Maven is a tool responsible for dependency management and the life cycle of the building of typically Java and JVM applications. That said, it is pretty flexible, has 1000s of plugins, and can be used to build applications of other languages, such as PHP and JavaScript.

The configurable unit of maven is a pom.xml file that every maven project has. For a project’s submodules, it is possible to have a pom file per submodule which inherits from a parent. Maven uses a remote server or repository of some kind to host and retrieve packages.

Maven pom.xml file (Java):

<?xml version="1.0" encoding="UTF-8"?>
<project xmlns="http://maven.apache.org/POM/4.0.0"
         xmlns:xsi="http://www.w3.org/2001/XMLSchema-instance"
         xsi:schemaLocation="http://maven.apache.org/POM/4.0.0 http://maven.apache.org/xsd/maven-4.0.0.xsd">
    <modelVersion>4.0.0</modelVersion>
    <groupId>dev.andymacdonald</groupId>
    <artifactId>fish-app</artifactId>
    <version>0.0.1-SNAPSHOT</version>
    <packaging>jar</packaging>

    <dependencies>
        <dependency>
            <groupId>org.projectlombok</groupId>
            <artifactId>lombok</artifactId>
        </dependency>
    </dependencies>

    <build>
        <plugins>
            <plugin>
                <groupId>org.springframework.boot</groupId>
                <artifactId>spring-boot-maven-plugin</artifactId>
            </plugin>
        </plugins>
    </build>

</project>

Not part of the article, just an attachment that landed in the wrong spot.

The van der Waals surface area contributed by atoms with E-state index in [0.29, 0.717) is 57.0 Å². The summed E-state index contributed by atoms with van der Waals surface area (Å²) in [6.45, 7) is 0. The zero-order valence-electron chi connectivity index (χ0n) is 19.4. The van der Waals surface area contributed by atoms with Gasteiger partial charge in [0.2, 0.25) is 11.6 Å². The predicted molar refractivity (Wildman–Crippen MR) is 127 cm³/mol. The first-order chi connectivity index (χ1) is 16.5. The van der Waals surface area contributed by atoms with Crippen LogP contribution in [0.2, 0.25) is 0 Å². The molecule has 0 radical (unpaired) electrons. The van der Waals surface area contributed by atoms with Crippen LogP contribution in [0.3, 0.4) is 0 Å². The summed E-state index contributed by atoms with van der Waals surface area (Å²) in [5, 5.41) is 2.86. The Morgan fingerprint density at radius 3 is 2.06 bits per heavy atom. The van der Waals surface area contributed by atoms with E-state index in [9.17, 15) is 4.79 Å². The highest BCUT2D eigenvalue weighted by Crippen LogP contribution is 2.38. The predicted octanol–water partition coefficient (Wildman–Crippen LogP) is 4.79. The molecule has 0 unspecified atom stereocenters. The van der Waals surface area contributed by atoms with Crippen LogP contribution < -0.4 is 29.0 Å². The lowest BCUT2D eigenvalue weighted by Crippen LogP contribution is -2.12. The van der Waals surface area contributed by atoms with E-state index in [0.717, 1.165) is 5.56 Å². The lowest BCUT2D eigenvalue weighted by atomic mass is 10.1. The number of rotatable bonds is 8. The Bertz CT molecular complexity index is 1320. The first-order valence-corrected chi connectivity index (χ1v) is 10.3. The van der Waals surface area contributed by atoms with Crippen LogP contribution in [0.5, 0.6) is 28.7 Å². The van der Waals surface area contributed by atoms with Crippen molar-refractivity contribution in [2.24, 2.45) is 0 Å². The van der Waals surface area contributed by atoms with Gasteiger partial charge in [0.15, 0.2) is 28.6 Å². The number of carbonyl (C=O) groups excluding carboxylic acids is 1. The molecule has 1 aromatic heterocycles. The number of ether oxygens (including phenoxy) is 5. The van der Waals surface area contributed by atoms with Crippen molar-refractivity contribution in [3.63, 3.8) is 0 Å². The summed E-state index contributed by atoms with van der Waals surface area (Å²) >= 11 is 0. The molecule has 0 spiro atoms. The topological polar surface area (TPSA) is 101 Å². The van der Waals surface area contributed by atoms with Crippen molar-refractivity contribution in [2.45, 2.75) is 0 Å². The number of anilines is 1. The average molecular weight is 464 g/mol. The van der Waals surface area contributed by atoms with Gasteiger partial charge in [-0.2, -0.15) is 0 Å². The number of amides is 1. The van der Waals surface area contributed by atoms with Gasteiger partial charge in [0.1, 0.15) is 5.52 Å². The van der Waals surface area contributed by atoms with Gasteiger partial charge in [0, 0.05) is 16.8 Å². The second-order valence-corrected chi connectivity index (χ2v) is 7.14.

At the simplest level, you can test and build a Maven project with the following command:

mvn clean install

And create a package with this:

mvn clean package

And finally, deploy a package like this:

mvn clean deploy

NuGet fulfills a similar, though not identical role in .NET to Maven. NuGet can use a few different configuration files but commonly uses .csproj*. *As with Maven, NuGet uses a server/repository that can host packages.

NuGet .csproj file:

<Project xmlns="http://schemas.microsoft.com/developer/msbuild/2003">
  <PropertyGroup>
    <AssemblyName>MSBuildSample</AssemblyName>
    <OutputPath>Bin\</OutputPath>
  </PropertyGroup>
  <ItemGroup>
    <Compile Include="helloworld.cs" />
  </ItemGroup>
  <ItemGroup>
    <PackageReference Include="MyDependency" version="1.0.0" />
  </ItemGroup>  
  <Target Name="Build">
    <MakeDir Directories="$(OutputPath)" Condition="!Exists('$(OutputPath)')" />
    <Csc Sources="@(Compile)" OutputAssembly="$(OutputPath)$(AssemblyName).exe" />
  </Target>